"It would be great," said Freeney if the occasion of his next sack occurs on Sunday. "I don't know if that's going to happen on Sunday, if that's going to be my 100th versus him. We'll see what happens there.
"He's a real, special player. Players like that don't come along that often. His career is indicative of that. You see the numbers he puts up. You see the respect he gets across the league. He's definitely a talent. It's definitely going to be a challenge."
This will be Freeney's 11th career outing against New England. The Patriots are one of 26 teams against which Freeney has recorded a sack. He has gotten to Brady three times, a number that points to Freeney's talent, plus Brady's ability to operate a potent offense without having many negative plays.
Freeney knows what he will be up against Sunday with a New England attack that has hit 30 or more points in the last three games and eight times overall this season.
"It's definitely going to be a challenge," said Freeney. "New England hasn't changed as far as them not being themselves. Brady is kind of controlling that offense. They're doing a great job of execution. They throw the ball a lot. They throw it quick. Sometimes, they take their time. Sometimes, they block seven guys on four, sometimes they don't. It's going to be interesting. They're definitely showing signs of (the) New England of old, kind of dink-and-dunk and throwing that ball."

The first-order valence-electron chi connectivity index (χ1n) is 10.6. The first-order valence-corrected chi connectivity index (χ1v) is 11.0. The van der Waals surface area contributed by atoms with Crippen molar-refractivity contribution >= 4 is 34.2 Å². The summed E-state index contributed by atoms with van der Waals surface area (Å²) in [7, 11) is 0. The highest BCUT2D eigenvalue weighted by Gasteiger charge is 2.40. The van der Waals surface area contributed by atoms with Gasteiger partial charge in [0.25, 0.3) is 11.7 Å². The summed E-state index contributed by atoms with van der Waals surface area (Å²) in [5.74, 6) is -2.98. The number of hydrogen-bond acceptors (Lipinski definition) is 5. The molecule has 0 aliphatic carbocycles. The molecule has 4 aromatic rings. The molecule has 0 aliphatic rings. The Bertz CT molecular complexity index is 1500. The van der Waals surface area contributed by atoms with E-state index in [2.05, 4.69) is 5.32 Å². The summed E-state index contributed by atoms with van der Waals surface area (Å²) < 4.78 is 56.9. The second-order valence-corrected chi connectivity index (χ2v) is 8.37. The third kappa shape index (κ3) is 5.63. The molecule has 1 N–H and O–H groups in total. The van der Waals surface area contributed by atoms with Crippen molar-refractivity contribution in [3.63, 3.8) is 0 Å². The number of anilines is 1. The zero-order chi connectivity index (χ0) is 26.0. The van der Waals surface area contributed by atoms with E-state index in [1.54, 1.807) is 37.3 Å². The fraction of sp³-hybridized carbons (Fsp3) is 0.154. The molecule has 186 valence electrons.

Brady is hitting 65.8 percent of his passes (277-of-421) for 3,627 yards and 28 touchdowns. His lofty 105.1 rating is second in the league. The offense ranks second in the NFL at 429.5 yards per game, and it is converting 45 percent of its third downs.
Freeney plays for an organization that has put its players in position to succeed for years, despite this year's difficult times. He recognizes that in the Patriots as well.